As a gamemaster, you have to be able to handle numerous tasks at once. You have to describe the scene, adjudicate the rules, portray the non-player characters (NPC’s), and try to keep everyone involved. That’s a lot, so you don’t need your session note format to get in the way. In this article, we’ll look at several ways to organize your NPC stats, their advantages, and their disadvantages. No one method is perfect, nor do you have to stick with the same one all the time. Even if you already have a preferred format, it’s always good to see what else is out there. Let’s look at some options
This is the traditional method of writing NPC stats right in your session notes. Both your encounter notes and information on potential foes are all in one place. Custom opponents can be created beforehand, and you may not need to bring a monster-book to your session. Also, you can even include little checkboxes to keep track of hit points or conditions during play.
However, compiling inline stats can be a time intensive process. Abbreviating the stats can help a bit, though be careful not to miss any important information (I’ve been guilty of this in the past). Also, you may have to do a bit of page flipping if the players deviate from the expected order of encounters.
Some GM’s don’t bother collecting stats beforehand. They just note the particular type of opponent, and perhaps a page number. Then they just reference those foes during play. Sticky notes or bookmarks can help you find things more easily during the session. This method cuts down on prep time, and doesn’t require you to write out stats for opponents the party may only encounter once. It affords a great deal of flexibility to the GM as they are not locked into one specific type of foe. It’s great for sandbox or improv style play.
One drawback to this method is that you will need to bring your rulebooks to every session. You’ll be flipping through them often, which can be inconvenient if you need several types of opponents for particular encounters. If you want a custom opponent, you’ll have to adjust a published one in the middle of play.
There are commercial and fan-made cards available for some games. If you’d like to make your own, there are free sites available and even some stand-alone programs. And there’s always index cards (it’s kind of a tradition). You can build up your card file session by session. After a while, you’ll be able to flip through your stack and easily create a few encounters. This is ideal for pickup games, and it’s much easier to tote a few cards to a game than an entire rulebook.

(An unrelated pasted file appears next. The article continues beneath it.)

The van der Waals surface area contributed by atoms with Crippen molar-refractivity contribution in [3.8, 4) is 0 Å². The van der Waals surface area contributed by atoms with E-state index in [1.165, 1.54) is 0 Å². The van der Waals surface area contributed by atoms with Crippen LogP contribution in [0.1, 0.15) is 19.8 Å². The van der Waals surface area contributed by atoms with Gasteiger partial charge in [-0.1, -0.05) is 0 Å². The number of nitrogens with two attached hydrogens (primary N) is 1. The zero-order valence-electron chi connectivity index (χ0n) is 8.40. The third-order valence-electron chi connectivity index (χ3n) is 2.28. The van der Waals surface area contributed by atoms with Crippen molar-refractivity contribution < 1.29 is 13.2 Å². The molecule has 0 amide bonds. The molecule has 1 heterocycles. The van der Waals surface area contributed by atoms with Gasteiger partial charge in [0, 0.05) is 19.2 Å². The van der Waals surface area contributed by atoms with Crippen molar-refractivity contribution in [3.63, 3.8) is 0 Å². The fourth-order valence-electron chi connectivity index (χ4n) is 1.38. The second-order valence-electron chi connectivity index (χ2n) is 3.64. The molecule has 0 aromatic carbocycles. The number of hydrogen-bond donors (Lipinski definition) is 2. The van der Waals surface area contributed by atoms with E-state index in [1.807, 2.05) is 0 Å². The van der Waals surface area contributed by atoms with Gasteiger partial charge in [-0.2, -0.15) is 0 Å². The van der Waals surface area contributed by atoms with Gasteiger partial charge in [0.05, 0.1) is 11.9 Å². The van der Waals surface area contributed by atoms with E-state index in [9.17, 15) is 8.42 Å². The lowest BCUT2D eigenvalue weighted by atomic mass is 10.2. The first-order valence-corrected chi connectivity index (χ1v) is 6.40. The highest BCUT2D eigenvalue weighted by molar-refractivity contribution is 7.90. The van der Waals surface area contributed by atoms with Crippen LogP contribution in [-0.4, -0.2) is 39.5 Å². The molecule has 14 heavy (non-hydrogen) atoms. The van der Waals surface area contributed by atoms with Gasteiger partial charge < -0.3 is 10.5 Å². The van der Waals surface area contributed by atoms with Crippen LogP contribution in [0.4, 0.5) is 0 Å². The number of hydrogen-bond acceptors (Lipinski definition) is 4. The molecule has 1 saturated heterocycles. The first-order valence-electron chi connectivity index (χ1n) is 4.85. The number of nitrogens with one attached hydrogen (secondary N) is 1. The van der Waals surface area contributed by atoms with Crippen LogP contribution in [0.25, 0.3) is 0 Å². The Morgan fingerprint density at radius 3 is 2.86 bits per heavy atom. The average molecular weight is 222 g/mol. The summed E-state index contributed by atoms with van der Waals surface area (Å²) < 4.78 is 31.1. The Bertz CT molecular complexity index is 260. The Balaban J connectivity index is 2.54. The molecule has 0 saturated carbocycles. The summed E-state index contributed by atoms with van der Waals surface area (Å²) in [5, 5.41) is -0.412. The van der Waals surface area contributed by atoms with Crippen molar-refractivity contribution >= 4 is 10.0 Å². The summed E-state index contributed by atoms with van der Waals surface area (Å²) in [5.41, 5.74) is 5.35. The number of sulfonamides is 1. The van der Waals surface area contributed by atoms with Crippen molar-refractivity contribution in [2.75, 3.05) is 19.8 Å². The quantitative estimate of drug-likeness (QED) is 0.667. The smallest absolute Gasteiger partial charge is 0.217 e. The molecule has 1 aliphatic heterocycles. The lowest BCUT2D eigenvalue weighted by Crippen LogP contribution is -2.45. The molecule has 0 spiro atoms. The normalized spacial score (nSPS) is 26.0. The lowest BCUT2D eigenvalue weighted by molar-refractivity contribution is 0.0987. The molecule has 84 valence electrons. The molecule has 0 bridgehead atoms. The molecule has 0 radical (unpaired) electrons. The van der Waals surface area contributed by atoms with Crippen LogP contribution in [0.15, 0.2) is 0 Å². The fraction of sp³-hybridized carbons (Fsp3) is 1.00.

During play, though, they are one more physical item that you have to fiddle with. (I’ve already knocked them on the floor during combat.) Also, you’ll have to switch back and forth between your session notes and your cards. They do take time to create, and can use up a lot of printer ink. It’s important to take the time to organize them between sessions so you can find the cards you need when you need them.
A final method we’ll look at is the NPC Chart. These charts contain statistics for opponents of different levels or abilities. During play, you can simply slide a ruler down to the needed row, and there’s your second level goblin warrior ready to go. Just like rulebook foes and cards, this provides the GM with a lot of flexibility for sandbox play or unexpected encounters. Also, you’ll only need to make this chart once. This can be a real time-saver in the long run.
Like cards and rulebooks, an NPC chart is another separate item to manage during play. Also, the chart may not list extra attacks and special abilities. If you’re not careful, every fourth level opponent can start to look exactly alike. Another option is to list individual foe types (orcs, klingons, rules lawyers, etc…) in your chart. That may work for some campaigns, though it may become a bit large and unwieldy.
How you organize your NPC stats will depend on your GM style, and it may change over time. Also, it should be said, some styles of gaming are less dependent on NPC stats than others. For those games, you may not need much at all beyond a rough outline. These are only suggested as a few options. Try them all and see what works best for you.
How about you? What method do you use? Did I miss any other important ways to organize NPC’s? Let us know below.